Mary, who loves Jesus

I noticed Mary a lot this Lent, as I walked through the familiar stories of Jesus’ life and death. It is Mary who first sees the empty tomb and then the risen Christ himself, who recognizes him at the sound of her name. It is Mary who tells Jesus’ close friends and followers the Good News: that He lies dead no more but walks among the living. Mary — this brave, faithful woman — who loved Jesus and walked with him all the way to the cross and the tomb.

Mary, who history labeled a whore.

Of course, scripture never tells us that Mary Magdalene was a prostitute: that idea is more the product of historical imagination, folklore, and melding of scriptural characters (see note below). The gospels do tell us that she had 7 demons cast out of her by Jesus (Luke 8:2). Whatever burden she was carrying, it was a heavy one, and she found freedom in the person of Jesus. From the moment of her redemption, she followed Jesus and supported his ministry.

Mary, who still walks the streets

I’m not going to spend time correcting the potential misinterpretation that Mary Magdalene was a prostitute. There are plenty of destitute women in the Bible, even if Mary Magdalene was not among them, whose stories can reveal God’s heart toward them. It is the association made by pop culture (and sometimes Christian culture) between this heroine of faith and prostitution that has been on my mind.

We can get so comfortable telling the story that Jesus spent time with “tax collectors and prostitutes,” with the hated “sinners” of society. We can get so comfortable talking about Jesus stepping in to save the adulterous woman in John 8. We recount these truths and remind each other to drop the stones from our fists and the judgment from our lips. We feel warm and close to Jesus, remembering that he loved the “least of these.”

But can we get comfortable with the reality that Mary still walks the streets? Can we get comfortable with the story that women around the world still bear the chains of slavery, chains that have changed shape and form but are still just as heavy and unbreakable? Can we get comfortable with the knowledge that America’s legal system often punishes the prostitutes but not the johns? Can we get comfortable with the intertwining of prostitution and drug addiction? Can we still reach out to these women, as Jesus did?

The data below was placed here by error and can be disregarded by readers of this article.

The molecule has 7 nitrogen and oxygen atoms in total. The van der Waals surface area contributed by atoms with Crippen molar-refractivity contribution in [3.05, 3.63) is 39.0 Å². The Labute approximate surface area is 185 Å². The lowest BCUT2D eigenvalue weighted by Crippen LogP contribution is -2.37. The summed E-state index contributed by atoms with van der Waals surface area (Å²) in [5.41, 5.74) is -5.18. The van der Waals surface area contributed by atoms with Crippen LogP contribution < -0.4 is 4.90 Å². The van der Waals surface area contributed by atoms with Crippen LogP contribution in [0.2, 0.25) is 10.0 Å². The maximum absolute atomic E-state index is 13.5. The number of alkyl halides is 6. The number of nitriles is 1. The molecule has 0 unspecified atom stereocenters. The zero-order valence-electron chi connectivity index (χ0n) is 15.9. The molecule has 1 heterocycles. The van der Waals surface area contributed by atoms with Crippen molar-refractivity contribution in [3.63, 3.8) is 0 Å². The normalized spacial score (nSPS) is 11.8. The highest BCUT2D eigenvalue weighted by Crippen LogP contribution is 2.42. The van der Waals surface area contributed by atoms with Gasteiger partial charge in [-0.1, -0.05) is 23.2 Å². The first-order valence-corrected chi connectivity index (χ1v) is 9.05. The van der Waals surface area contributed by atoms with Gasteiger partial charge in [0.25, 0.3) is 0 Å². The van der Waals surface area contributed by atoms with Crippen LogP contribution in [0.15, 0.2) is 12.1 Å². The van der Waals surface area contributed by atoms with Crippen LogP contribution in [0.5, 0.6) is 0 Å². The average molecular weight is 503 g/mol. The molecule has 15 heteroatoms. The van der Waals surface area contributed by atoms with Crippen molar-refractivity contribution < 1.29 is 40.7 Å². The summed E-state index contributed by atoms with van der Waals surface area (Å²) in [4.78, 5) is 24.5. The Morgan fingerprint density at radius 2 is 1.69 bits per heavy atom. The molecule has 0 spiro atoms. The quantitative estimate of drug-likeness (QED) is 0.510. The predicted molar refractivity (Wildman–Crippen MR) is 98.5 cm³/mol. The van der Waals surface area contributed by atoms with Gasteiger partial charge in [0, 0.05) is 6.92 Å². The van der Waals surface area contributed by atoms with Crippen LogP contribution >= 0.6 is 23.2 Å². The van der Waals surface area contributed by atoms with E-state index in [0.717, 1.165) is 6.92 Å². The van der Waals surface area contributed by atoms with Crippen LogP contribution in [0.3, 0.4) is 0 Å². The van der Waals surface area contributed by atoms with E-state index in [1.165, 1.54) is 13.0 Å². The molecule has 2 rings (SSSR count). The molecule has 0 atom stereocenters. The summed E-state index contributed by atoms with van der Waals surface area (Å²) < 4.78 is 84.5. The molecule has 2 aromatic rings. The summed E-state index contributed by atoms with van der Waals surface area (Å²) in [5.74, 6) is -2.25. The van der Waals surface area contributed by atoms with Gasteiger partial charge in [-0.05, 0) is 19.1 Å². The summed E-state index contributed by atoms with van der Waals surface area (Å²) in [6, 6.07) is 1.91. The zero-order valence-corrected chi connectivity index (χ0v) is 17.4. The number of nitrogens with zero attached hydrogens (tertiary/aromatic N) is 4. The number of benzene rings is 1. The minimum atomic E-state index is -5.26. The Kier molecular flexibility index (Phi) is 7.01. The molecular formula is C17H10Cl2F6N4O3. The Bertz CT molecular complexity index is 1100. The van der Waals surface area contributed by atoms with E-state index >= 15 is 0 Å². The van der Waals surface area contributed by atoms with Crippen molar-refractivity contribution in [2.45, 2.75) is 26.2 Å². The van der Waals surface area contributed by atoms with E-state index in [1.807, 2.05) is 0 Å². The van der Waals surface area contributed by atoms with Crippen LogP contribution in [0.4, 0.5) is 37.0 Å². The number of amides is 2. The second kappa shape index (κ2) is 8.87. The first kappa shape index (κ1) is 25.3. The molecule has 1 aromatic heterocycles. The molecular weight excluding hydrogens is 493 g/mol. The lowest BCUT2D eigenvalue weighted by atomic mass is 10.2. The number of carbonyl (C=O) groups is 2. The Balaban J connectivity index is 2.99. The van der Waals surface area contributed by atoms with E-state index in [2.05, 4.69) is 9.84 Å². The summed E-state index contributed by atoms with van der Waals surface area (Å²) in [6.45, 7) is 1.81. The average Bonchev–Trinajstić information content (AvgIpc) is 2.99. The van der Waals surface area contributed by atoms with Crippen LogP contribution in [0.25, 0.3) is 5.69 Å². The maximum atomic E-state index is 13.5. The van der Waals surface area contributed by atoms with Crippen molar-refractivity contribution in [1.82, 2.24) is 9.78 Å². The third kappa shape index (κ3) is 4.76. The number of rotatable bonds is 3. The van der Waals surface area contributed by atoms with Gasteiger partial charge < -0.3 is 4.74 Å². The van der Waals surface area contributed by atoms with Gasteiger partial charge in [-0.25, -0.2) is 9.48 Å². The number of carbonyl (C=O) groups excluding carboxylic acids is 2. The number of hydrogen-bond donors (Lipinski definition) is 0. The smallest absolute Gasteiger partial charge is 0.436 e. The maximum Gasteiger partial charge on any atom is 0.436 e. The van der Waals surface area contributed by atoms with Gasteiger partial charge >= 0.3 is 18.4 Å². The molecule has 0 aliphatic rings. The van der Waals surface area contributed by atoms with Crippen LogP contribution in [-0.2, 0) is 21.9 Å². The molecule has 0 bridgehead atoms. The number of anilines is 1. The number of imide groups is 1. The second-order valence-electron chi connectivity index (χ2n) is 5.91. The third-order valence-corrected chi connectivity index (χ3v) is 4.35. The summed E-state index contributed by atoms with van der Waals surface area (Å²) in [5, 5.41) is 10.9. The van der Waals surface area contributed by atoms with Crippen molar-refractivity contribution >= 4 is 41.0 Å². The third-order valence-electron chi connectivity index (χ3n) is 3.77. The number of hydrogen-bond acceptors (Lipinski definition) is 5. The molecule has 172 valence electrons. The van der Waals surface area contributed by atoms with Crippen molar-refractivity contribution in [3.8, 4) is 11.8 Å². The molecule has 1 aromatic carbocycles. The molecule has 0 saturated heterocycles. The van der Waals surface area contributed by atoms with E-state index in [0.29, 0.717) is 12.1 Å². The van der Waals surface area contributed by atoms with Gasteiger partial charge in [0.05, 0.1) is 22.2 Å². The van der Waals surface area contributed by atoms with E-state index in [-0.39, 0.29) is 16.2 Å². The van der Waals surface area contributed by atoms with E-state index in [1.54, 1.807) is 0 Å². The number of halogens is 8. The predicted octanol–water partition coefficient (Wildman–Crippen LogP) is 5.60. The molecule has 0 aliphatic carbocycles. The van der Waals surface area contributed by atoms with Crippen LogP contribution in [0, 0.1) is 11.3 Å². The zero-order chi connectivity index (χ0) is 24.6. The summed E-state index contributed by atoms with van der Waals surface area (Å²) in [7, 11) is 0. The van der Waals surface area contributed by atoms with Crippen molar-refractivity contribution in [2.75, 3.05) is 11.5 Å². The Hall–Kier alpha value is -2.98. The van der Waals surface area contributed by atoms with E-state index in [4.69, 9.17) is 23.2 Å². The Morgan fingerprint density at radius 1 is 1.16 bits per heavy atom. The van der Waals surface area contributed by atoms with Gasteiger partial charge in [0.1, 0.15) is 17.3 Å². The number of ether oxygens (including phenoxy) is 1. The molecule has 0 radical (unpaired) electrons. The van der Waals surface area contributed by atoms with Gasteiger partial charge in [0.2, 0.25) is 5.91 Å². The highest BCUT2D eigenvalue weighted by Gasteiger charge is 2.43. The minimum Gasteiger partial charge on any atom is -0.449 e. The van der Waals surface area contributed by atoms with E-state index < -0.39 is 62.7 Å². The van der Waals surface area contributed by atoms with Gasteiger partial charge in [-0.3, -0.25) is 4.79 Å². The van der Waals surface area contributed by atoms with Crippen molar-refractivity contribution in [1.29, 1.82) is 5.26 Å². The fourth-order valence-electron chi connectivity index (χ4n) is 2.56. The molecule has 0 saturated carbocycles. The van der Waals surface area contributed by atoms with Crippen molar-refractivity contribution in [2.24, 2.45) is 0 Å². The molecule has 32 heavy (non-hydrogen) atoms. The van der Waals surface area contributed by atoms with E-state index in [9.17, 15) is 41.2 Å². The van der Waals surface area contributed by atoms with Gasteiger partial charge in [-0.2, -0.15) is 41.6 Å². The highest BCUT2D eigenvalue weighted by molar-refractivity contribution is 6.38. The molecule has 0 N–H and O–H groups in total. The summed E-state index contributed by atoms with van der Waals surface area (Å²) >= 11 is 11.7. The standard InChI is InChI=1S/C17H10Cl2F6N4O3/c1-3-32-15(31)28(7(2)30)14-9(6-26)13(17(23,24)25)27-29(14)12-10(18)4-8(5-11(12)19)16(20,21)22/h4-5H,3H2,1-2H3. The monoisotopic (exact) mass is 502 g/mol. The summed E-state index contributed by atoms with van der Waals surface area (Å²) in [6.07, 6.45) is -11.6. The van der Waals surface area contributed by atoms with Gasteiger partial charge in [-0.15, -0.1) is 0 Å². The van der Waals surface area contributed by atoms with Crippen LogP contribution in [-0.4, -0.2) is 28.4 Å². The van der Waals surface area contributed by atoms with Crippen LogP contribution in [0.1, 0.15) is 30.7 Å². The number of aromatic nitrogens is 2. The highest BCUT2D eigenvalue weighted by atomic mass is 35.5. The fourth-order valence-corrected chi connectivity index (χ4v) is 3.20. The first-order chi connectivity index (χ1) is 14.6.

I want to be courageous enough to open my eyes to prostitution as a current reality, not just ancient history, to be faithful enough to join my voice to the abolitionist movement that says ‘no more!’ to sexual exploitation of any person. I want to speak, with honesty and grief, about slavery and oppression as real truths lived today by my sisters and brothers around the world. And when I speak of Jesus’ love for the “least” of his society, I want to turn my eyes and heart toward the “least” of my society.

Silent No More

This issue has been on my heart the last week since I was moved by a powerful NPR series about a prostitution recovery program in Nashville that bears the same name as Christianity’s faithful (although not necessarily a prostitute) heroine: Magdalene. I highly recommend listening to the 3-part series, found here: Up From Prostitution. The stories in this series brought me to tears more than once. Also, I want to encourage you to support Thistle Farms: a social enterprise run by women recovering from addiction and prostitution (in the Magdalene program), that sells bath and body products.

There are also lots of organizations that do powerful work on all the forms of modern-day slavery and exploitation. Here are some to check out:

Not For Sale is a modern-day abolitionist movement that fights back against human trafficking in all its forms.
International Justice Mission is a human rights agency that advocates for victims of slavery and sexual exploitation.